I recently wrote a piece for the blog USDemocrazy on Watson, the 15-terabyte learning computer that crushed two super geniuses, Ken Jennings and Brad Rutter on an exhibition match-up of Jeopardy! I’m obliged not to share my opinion on USDemocrazy, as it is an education news site; ChangingAging, however, asked me to blog specifically to offer my opinion as a Millennial. And in my opinion Watson will have much more of an impact on Millenials than it will on boomers.
I’m not conservative in that I place less emphasis on tradition than I do on the future, and I try to be open to change. But in Watson’s case I can’t help feel reticent and reactionary. Logically, Watson is a grand achievement. It is a device that is in many ways smarter than two human super geniuses. The genius it took to create such a computer is astounding.
But . . .
At what point will humans outdo themselves? A computer does not eat, it does not sleep, needs no paycheck or health benefits, and processes more in a year than I could in 10 lifetimes. As none of these atributes apply to me, it would be a no brainer when it came to employment. The computer would get the job over me any day, just as they have on assembly lines.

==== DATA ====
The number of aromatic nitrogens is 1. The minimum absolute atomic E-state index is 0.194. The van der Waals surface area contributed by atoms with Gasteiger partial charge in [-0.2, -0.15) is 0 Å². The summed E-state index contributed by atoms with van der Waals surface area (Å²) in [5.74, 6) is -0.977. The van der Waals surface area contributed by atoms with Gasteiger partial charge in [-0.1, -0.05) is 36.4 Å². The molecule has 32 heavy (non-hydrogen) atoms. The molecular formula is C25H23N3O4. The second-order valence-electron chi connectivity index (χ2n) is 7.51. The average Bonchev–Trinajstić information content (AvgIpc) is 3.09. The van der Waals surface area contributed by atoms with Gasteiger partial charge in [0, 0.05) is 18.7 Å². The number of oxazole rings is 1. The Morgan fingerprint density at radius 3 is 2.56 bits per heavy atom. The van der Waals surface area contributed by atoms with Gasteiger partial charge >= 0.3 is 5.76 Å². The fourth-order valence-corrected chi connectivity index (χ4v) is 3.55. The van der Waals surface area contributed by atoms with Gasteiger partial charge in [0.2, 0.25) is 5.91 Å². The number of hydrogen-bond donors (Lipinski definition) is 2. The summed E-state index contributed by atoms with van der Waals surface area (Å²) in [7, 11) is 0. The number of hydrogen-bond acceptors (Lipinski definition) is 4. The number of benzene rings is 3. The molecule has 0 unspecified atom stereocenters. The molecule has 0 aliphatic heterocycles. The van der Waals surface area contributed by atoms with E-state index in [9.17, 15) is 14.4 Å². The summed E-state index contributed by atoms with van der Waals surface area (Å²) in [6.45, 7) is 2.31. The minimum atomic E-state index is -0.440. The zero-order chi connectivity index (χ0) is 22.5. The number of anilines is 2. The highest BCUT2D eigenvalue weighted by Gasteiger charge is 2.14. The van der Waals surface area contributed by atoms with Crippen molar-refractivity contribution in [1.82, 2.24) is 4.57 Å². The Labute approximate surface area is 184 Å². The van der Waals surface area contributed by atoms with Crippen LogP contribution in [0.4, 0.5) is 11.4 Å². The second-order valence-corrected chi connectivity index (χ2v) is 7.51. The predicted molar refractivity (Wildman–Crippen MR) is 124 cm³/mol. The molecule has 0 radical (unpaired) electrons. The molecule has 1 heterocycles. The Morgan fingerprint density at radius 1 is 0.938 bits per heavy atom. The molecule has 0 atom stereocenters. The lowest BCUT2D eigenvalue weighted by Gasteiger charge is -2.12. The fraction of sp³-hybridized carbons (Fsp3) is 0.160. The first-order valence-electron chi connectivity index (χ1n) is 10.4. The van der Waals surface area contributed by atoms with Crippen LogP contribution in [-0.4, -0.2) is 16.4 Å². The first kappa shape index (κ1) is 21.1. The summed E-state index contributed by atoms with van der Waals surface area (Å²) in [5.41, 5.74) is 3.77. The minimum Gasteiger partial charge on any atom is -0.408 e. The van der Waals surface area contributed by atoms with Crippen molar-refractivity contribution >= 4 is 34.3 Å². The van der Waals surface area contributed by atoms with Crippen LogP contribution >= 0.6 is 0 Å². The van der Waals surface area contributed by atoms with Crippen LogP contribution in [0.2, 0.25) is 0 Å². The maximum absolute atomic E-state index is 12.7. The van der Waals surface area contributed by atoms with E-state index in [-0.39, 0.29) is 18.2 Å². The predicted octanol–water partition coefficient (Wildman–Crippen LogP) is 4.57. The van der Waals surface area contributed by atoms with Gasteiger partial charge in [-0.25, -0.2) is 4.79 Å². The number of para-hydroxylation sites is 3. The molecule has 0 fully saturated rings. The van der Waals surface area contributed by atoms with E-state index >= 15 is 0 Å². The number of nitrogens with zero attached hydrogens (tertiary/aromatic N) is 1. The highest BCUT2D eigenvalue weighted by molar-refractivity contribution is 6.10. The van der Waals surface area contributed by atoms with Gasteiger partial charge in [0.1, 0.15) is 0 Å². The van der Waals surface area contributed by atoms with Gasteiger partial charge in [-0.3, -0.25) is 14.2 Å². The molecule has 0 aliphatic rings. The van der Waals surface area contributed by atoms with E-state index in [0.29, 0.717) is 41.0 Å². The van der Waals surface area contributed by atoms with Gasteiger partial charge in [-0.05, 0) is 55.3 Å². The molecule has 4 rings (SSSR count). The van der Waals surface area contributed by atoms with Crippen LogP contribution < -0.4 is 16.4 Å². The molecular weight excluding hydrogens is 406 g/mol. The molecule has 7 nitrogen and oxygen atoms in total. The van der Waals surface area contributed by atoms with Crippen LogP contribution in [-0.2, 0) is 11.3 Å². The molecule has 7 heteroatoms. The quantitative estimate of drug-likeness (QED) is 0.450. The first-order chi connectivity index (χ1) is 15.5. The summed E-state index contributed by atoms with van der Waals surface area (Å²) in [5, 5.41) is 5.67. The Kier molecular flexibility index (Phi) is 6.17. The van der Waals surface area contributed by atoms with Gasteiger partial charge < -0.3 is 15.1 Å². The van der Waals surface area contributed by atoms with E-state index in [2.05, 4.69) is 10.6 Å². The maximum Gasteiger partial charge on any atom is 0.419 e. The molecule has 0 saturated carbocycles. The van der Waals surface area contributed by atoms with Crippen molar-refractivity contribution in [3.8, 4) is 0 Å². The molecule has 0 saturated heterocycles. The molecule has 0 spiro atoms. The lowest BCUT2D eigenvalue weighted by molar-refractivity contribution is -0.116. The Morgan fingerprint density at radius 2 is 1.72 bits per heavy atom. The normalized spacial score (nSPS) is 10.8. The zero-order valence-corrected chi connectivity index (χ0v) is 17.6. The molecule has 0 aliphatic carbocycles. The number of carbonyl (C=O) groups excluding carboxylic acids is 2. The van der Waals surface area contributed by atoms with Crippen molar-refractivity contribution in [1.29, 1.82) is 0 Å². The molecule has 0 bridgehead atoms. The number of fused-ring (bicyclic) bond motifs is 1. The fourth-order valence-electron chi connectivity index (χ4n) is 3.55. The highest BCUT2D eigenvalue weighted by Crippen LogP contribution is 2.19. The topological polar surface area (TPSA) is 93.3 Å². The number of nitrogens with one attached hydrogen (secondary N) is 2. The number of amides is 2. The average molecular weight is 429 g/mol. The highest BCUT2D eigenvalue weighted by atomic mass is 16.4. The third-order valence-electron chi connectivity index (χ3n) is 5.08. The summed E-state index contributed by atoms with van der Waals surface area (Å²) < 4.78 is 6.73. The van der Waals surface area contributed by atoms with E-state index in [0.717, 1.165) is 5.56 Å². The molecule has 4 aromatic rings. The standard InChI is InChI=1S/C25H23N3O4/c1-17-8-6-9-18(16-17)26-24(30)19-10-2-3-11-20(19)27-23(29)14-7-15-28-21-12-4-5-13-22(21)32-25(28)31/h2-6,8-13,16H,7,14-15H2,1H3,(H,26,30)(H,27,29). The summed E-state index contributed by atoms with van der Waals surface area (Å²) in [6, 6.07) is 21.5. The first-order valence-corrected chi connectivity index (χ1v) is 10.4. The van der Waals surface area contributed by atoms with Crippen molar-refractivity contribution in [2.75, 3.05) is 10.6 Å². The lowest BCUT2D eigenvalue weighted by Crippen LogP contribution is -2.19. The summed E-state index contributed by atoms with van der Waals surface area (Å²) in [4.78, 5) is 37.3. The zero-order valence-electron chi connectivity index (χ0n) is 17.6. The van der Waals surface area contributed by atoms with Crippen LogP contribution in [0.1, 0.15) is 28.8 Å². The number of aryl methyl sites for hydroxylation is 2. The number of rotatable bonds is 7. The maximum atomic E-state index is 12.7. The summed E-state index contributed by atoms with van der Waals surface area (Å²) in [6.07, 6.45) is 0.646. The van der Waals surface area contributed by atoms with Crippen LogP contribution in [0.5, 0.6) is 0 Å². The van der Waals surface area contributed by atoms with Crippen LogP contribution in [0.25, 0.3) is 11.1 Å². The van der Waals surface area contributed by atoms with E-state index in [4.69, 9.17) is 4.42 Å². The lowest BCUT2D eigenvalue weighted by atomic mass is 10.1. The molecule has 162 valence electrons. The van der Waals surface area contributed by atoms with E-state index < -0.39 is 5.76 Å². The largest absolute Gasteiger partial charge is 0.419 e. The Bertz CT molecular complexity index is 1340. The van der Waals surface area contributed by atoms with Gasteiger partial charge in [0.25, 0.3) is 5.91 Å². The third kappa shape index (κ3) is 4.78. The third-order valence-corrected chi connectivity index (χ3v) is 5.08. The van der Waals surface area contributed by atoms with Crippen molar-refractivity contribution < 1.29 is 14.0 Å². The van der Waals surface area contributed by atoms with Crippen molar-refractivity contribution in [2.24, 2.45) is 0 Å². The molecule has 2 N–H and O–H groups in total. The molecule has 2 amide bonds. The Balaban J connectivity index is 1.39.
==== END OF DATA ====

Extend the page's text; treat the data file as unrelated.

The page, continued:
As much as I may sound like one I’m not a Luddite. And I’m not paranoid about the technological singularity (the moment when computers become self-aware and take over, a la The Terminator). I use computers every day. My phone and my laptop are central and invaluable tools for what I do.
However, I am concerned that a computer capable of problem solving and learning could rob my generation of jobs and opportunities. This technology will only progress as time goes on and just as older generations have struggled to adapt to the tech boom — my Oma doesn’t have voice mail or a cell phone — so may millenials be left with a turn-of-the-century mindset in a futuristic world.
Thinking is what humans do best, and if we are no longer required to do that, what’s left?